This is exactly what I keep saying. Goes the same for designers, writers and other creative fields. Deserved medal.
    sage76
    Actually, plenty of musicians even today are making millions. A7X, Mumford, the killers etc.
    zefs
    I think they refer to the spirit of music, like "I am going with my friends to the store to buy the new album and we are going to listen to it at my place, awesome!!!" and that kind of stuff. iTunes and social networks and internet in general has indeed destroyed the spirit in that sense. There are both positives and negatives on evolution though.
    Jehannum
    The problem with passion is that no-one else will necessarily ever hear about it. Even if you get lucky and your stuff 'trends' it won't be long before the internet is looking for the next big thing and you're history.
    Aj1991
    Can UG go a day without posting a story about either something Dave Mustaine has said or something Metallica has said about the internet?
    shelovemyguitar
    "Metallica slams Itunes and social networks"
    Ritchie360
    Okay mate it doesn't say that anywhere.
    srmartindell
    READ THE TITLE. Bravo, sir. You just lost 78 points.
    Ritchie360
    78 pts what is this a game? Also, the title doesn't say "METALLICA SLAMS" furthermore the title isn't a quote by a bands interview. Kirk has said some trash, and that interview is being associated with METALLICA'S opinion where it's only Kirks opinion, so no sir, Metallica have said nothing, and Metallica has slammed nothing.
    Epi g-310
    Good lord, you people, it's a running joke. UG used to write titles like "(Band/Person) slams (thing)" all the time, and now the joke is that whenever there's an article about somebody criticizing something else, the title should be "So and so slams..." Clam ur tits.
    Jemuzu
    But he's actually saying that iTunes and streaming destroyed the "album" concept, not music altogether... In that, he's kinda right, why bother making an album with 12 good songs when people will only buy, stream 1 or 2 of them?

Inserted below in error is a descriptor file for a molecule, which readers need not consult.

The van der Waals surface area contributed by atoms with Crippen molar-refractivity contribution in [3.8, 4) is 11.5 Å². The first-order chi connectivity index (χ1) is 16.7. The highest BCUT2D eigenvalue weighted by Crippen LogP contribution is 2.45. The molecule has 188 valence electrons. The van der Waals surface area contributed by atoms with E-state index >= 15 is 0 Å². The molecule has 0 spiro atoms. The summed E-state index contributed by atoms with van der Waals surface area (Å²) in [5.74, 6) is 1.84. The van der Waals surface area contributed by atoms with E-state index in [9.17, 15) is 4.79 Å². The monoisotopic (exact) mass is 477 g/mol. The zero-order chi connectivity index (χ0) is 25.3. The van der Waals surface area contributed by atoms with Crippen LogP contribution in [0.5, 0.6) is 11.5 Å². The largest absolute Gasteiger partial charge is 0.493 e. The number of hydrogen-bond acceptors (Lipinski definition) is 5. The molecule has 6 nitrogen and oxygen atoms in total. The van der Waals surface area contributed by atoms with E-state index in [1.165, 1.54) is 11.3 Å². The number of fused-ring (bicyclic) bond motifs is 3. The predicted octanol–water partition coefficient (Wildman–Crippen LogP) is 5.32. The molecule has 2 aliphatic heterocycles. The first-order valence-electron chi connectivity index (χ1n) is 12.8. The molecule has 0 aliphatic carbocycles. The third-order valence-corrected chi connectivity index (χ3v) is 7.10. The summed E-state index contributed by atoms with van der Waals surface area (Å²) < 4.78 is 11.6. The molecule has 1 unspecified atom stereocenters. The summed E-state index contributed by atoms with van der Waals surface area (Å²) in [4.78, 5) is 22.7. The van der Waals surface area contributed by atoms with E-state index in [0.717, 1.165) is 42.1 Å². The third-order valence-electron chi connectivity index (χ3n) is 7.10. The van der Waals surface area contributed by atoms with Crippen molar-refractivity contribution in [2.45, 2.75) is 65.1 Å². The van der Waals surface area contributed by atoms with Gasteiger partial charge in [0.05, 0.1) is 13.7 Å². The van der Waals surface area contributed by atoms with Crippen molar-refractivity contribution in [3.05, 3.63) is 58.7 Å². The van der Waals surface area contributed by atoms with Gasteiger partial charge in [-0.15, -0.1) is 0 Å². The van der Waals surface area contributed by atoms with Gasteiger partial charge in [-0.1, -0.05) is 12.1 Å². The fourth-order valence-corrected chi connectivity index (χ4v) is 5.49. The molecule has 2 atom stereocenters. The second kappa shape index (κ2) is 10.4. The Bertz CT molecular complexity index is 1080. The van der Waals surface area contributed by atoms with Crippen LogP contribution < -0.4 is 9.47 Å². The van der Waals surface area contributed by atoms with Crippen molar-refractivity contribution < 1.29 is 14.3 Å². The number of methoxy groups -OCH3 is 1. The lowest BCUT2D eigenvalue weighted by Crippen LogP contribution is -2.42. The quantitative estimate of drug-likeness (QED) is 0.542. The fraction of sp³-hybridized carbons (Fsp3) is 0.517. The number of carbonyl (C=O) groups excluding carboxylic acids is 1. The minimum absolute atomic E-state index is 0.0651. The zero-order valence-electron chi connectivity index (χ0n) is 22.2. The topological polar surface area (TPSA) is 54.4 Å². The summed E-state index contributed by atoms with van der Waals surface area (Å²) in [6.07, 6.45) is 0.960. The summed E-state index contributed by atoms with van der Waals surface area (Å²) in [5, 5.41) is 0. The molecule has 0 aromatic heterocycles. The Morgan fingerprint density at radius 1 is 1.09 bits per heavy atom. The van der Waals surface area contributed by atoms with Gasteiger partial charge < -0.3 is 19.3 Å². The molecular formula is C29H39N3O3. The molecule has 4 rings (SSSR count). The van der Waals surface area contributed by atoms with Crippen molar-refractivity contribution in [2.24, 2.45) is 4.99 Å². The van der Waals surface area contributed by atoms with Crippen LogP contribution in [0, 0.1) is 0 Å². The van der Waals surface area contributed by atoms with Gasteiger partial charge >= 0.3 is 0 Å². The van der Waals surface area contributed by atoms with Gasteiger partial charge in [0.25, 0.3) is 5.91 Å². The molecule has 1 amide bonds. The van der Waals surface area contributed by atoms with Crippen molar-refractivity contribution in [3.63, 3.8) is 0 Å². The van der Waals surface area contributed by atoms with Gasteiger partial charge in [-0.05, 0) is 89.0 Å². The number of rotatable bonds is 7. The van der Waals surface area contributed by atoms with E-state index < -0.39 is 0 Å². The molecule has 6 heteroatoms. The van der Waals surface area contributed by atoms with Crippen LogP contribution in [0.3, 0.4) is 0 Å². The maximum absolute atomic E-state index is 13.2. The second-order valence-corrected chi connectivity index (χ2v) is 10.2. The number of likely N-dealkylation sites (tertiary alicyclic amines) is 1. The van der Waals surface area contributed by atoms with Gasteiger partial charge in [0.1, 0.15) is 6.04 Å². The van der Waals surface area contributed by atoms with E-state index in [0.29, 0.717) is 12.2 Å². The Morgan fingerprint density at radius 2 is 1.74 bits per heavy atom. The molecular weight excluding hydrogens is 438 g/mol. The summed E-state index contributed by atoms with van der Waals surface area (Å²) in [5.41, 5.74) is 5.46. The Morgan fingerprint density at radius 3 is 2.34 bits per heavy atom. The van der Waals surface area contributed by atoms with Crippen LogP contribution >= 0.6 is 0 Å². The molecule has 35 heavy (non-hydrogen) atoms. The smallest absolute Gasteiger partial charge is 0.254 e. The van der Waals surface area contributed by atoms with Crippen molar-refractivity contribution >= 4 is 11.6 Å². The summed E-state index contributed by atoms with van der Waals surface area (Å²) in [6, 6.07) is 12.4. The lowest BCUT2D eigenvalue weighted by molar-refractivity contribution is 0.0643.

a7xb4d
    Well he also said that it has destroyed the need to make the best record possible, but I think that's false in this scenario. If an artist wants everyone to buy the whole album, he now has to make sure every song is worth buying so that people don't just buy one or two songs.
    slush
    Thank you! I have a hard time understanding why people struggle so much with this simple concept.
    Naberz09
    Henry Rollins says the exact opposite.
    Le-Mat
    First time this guy talks sense to me, and I can't agree more/
    howyjr
    God forbid Kirk could have a differing opinion. This website is about speaking your mind no matter what opinion you hold. Respect should be given to both sides. I wonder how many people actually listened/watched/read the full interview with Kirk
    DevilsDance76
    Of course Rollins supports a musician not becoming huge. It keeps his net worth at 12 Million Dollars.
    DickHardwood
    I disagree. The whole internet and tech explosion thing made it easier for talented people to get global exposure without being in the US or the UK and needing to catch the eye of a label to make a name for themselves. Kirk is a "dinosaur", he got in it in the 80's and it's harder for him to get the good in this thing I guess. I bet we'll be hearing some sweet music in a couple of years from now unknown dudes.
    crazysam23_Atax
    Yeah, I've discovered a fair amount of non-US/UK bands due to recommendations from sites like Metal Injection or Metal Archives or threads on UG or Bandcamp. It's easier than ever to find a band from (for example) Israel or Shanghai.
    pomes
    "It's destroyed the motivation to go out there and really make the best record possible." He says nothing about "global exposure". He only talks about making the "best record possible". Two completely different things.
    DickHardwood
    I was counterpointing what he said. He was talking essentially that it's easier to put music out with no pressure and that might result in sub-part music and I mentioned the positive aspect of it.
    Kenny Kendall